You get a lot of guidance from Part M when you are building or adapting a home for a disabled person but I really struggled for help when I built my mum’s house, it was more about understanding how to make her new house easy to live in so that she could be independent, happy and safe.
A smooth garden path or driveway will make a big difference to elderly, disabled and those unsteady on their feet. Under Part M at least one entrance to the house should be wide enough for a wheelchair and with a low threshold, a gradual slope or ramp should lead up to it. If the gradient of the ramp is too steep it it will be impossible to use and it won’t be passed by building control anyway. If your house has steps leading up to the front door you might find that this also means that it can be very long. We couldn’t fit such an access ramp at the front of the house as there isn’t enough front garden area so we created a disability friendly access through the garden and it doubles up as a drive for the disability scooter.
Hallway and doors
Hallways need to be wide to allow for easy access with a walking aid or a wheelchair. In a conversion project this can be tricky as the existing hallway might be too narrow and you’ll have to look at moving walls and installing wider doors. In our build we kept the hall short: its more of a lobby area and it doesn’t eat into the living space too much. At the end of my mum’s hallway I installed a door so that when she opens her front door she can keep the door to her living space closed off.
Rounded lever door handles with a spring mechanism work best for anyone with arthritis or other ailments, look for lever door locks for bathrooms, I have even found front door locks with levers to make unlocking and locking from the inside easy.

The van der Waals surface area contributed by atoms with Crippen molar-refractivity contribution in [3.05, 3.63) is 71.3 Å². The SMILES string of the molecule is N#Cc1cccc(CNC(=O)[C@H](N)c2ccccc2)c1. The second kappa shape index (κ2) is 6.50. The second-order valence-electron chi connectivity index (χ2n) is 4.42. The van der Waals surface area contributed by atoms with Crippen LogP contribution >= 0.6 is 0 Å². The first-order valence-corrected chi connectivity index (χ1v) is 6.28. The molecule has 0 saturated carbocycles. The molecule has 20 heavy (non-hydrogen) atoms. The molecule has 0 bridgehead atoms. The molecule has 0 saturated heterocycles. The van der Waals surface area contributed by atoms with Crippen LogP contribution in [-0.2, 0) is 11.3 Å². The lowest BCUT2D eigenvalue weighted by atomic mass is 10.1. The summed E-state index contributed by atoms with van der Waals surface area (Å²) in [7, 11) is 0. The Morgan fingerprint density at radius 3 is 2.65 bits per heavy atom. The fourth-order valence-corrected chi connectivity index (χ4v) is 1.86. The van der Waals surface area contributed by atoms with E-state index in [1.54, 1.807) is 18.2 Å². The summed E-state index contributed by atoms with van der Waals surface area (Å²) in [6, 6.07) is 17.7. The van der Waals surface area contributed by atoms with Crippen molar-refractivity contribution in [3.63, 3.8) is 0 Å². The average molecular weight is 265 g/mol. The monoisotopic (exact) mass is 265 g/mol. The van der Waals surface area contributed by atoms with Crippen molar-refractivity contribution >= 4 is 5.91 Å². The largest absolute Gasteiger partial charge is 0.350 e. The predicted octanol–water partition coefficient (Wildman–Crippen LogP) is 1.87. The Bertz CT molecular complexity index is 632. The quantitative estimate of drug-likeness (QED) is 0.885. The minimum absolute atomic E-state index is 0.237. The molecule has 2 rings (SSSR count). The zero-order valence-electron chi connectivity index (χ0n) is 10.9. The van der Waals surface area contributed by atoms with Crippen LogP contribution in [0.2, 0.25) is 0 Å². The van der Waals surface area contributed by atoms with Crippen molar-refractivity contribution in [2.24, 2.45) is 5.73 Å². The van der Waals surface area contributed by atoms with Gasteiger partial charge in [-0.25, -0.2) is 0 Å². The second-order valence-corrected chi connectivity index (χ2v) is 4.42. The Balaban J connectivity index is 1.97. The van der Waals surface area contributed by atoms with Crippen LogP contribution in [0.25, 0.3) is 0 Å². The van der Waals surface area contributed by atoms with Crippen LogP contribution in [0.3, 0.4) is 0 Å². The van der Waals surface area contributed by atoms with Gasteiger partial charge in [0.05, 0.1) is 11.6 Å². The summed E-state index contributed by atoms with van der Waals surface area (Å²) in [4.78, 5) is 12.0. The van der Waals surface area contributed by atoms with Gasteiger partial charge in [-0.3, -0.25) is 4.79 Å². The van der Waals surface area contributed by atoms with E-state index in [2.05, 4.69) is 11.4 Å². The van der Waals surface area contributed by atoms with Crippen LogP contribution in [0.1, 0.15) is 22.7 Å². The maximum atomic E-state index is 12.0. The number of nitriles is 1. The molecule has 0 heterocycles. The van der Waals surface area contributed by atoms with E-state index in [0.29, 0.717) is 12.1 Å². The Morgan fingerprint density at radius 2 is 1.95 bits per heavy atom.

A bungalow is the ideal for someone with reduced mobility but you can make a two or three storey house more accessible by installing a stairlift… or for a larger project an interior or exterior lift. In our build we planned to install a stairlift and made the staircase wider than average: the stairlift rail is attached to the stairs not the wall and this just gives a feeling of more space when you walk up them. If you are building a house and want to make it future proof consider the design of your staircase.
An open kitchen is the easiest way to make a kitchen easy to use for someone with reduced mobility, lots of clear floor space gives you space for mobility aids but also prevents trips and stumbles. There are specialist worktops and units with adjustable heights for someone who needs a wheelchair or needs to sit when cooking but they are expensive and great if you need them to be lifted and lowered. We installed ordinary fitted kitchen units and made my mum’s kitchen / living area open plan, but with a few am ends for her. In floor units we added drawers to make access into cupboards easier, an oven fitted at worktop level, appliances and taps with simple and easy to use controls and so that she can see well: a white work surface that gives good definition when preparing food and lots of lighting with daylight bulbs.
There are so many things to consider in a bathroom and its usually the one room that takes careful planning. The main items to consider are the toilet and installing a shower. If you are looking for a bathroom for someone with reduced mobility look for a toilet pan that is higher than average, as it makes the getting up easier, locate it with access space around it, if possible. If you don’t need grab bars just yet make sure that the walls that you would use have been strengthened so that you can add grab bars at a later date. Grab bars can be cold to the touch, this isn’t good for arthritic hands and so maybe a frame with padded handles would be easier. Showers make everything easier, look carefully for anti scald controls, provide a hand shower and a seat, one with arm rests, check that it folds up easily for other users, a padded seat and arm rests give support and comfort for arthritic joints.
And finally… Lighting!
Position light switches and sockets in easy to reach places and look at replacing the switch plates with wide rockers. Add extra sockets in the bedroom and living area to avoid using extension cables – they can be a trip hazard. Install daylight bulbs to illuminate kitchen work areas and hallways, think about providing a light to avoid nightime tumbles.
…and my top tip: invest in led bulbs, they’re cheap to run and last years without you having to change them.